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International Standards

International standards consist of the IEC standards related to electricity and the ISO standards related to other areas (e.g., machines and management.)

IEC (International Electrotechnical Commission)

The IEC is a standardization commission founded in 1906 to promote unification and coordination of international standards relating to electricity. It is headquartered in Geneva, Switzerland.
Based on reports from member nations on the latest science technologies in those nations, IEC standards are issued as technological standards relating to electricity. Established international safety standards provided by various countries and accepted worldwide are based on IEC standards.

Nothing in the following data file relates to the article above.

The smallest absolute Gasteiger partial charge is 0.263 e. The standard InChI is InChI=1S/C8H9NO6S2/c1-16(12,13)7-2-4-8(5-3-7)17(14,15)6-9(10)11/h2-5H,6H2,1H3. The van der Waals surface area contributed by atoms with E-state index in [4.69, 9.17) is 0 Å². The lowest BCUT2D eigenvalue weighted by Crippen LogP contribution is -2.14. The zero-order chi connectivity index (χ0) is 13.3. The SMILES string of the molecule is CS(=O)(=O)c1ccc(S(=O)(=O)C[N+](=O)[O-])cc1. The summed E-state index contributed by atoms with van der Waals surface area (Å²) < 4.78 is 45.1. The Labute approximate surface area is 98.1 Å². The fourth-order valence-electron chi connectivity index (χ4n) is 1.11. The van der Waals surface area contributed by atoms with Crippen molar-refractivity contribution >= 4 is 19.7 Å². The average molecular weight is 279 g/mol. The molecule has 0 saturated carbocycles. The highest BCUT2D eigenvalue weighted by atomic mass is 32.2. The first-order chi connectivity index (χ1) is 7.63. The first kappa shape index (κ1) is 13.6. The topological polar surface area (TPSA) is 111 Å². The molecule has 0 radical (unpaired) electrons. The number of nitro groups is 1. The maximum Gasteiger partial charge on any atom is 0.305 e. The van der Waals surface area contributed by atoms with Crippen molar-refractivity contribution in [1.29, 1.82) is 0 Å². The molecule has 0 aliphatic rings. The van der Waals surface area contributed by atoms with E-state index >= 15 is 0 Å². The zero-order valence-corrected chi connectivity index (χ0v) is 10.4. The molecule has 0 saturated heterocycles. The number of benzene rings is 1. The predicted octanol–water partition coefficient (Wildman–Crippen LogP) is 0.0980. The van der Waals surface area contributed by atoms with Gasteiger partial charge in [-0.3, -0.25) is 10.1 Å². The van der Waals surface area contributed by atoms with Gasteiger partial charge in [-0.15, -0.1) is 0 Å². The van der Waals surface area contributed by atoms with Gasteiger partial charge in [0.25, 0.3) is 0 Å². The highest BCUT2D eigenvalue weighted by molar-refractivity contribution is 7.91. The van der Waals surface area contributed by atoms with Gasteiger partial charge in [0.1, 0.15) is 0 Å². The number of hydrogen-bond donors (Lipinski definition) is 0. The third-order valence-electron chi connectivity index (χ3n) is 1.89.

The IEC standards committees includes the CISPR (International Special Committee on Radio Interference) that makes standards for EMC (Electromagnetic Compatibility).

To simplify certification procedures for electrical devices and promote smooth international trade, there is an international scheme called CB Scheme (Certification Body Scheme), which is authorized by IEC standards. Based on the CB Scheme, safety tests on electrical devices are conducted and certificates are issued if the devices are proved to meet IEC standards.

ISO (International Organization for Standardization)

ISO is a standardization organization that started official activities in 1947 to promote international standards in all areas (e.g., machines and management) except for electricity, which is covered by the IEC, by issuing ISO standards. It is headquartered in Geneva, Switzerland.